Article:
Cognition & Reality

Monday, 24 January 2011

Roethlisberger Revisited

Filed under: Uncategorized — drtone @ 2:18 pm

At the beginning of the NFL season, I posted regarding Commissioner Roger Goodell’s reduction of the suspension he had handed out to Ben Roethlisberger, the Pittsburgh Steelers’ quarterback, for having raped a woman in Georgia. I joined the chorus complaining that Roethlisberger, his wealth and fame  standing between him and the prison sentence that any other man would serve for the same crime, should receive a year’s suspension from play, if not outright banishment from the league. There seems to be little question that he did rape the woman, and that he has raped other women. The man fairly glows narcissistic contempt for the world at large, and it seems likely that, his present reformed demeanor notwithstanding, he will rape again. The NFL, in its constant effort to generate new and higher forms of hypocrisy, has typically overlooked the facts, and has let him play because of his rare talents. I should add that in the game the Steelers won last week they faced  the Baltimore Ravens, led by Ray Lewis, among the greatest linebackers ever, and a murderer.

As of yesterday’s games, the Steelers will face the Green Bay Packers in the Super Bowl, and Roethlisberger’s excellent play is certainly a major factor in his team’s success. Although he’s not considered to be quite as good as the Packers’ QB, Aaron Rodgers, Roethlisberger gives his team, which is built around running, what it needs: his ability to maneuver, despite his exceptional size, and his toughness, an object of great respect in football circles. Not long after his suspension ended, Roethlisberger fucked up one of his ankles, and has played ever since wearing a specially constructed boot. There is nothing–nothing!–football people (and other “athletic supporters”) like better than a guy who plays in obvious pain; if he is also extraordinarily talented, that’s merely icing on the cake. Therefore, and on account of his team’s having matriculated all the way to final game, Roethlisberger has gone from being something of a pariah when he returned from his suspension, to becoming once again one of the game’s most admired players. To me, he remains a rapist who should be locked up instead of being celebrated and paid truckloads of money.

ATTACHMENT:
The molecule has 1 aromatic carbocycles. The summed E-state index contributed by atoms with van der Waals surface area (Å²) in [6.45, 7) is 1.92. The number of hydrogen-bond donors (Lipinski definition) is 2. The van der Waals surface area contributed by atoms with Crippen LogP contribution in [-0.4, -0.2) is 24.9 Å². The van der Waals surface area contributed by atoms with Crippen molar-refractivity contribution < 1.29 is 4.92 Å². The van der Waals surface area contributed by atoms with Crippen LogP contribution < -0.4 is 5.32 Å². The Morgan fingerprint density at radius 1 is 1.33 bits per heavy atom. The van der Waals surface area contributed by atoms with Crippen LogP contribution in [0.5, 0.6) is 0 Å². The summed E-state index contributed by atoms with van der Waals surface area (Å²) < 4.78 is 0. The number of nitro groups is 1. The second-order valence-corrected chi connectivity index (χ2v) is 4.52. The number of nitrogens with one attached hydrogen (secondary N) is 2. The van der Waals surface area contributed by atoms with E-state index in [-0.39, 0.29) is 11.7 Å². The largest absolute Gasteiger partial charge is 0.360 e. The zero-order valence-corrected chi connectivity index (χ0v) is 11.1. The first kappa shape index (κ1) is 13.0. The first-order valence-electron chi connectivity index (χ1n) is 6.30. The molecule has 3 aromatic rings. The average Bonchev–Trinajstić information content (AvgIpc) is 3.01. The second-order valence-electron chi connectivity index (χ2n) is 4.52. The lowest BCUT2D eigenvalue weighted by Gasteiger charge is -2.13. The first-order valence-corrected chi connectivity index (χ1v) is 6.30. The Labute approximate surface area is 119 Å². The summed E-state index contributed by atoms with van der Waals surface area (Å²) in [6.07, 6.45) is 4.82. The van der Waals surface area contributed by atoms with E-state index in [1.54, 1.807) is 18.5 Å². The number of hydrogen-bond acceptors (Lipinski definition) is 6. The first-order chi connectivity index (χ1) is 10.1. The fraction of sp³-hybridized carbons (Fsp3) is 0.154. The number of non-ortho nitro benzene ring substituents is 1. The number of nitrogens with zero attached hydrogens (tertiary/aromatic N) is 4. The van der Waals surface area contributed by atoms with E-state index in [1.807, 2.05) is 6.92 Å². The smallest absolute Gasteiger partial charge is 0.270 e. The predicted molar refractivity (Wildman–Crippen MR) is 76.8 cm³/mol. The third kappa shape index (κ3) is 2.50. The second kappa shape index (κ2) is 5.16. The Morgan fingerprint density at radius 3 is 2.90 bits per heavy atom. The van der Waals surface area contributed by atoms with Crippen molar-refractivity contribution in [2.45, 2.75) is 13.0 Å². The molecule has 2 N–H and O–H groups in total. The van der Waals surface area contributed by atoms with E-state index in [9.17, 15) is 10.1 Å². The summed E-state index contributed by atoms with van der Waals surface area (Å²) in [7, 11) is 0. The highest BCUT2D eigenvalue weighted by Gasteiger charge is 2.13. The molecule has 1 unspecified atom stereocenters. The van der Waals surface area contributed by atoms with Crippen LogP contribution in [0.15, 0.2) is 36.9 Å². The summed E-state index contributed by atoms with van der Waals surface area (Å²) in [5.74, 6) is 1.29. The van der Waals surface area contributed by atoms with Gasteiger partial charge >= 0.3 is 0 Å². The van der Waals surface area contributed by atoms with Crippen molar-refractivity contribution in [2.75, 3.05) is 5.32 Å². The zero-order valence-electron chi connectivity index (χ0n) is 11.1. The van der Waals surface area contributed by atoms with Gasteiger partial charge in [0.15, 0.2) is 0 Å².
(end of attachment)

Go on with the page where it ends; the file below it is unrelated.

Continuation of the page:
I don’t pretend to be an expert and I’m not a gambling man, but if I did gamble, I’d put my money on the Steelers to win the Super Bowl, not least because of Roethlisberger’s ability to make the big play. Almost every season, I ask myself why I continue to watch this weird game, seemingly designed to produce horrible injuries and to promote bad behavior, both on and off the field. In spite of my disgust for the game’s extravagant hypocrisy, and in spite of my disdain for the awe-inspiring stupidity and waste of the Super Bowl, I remain a fan.

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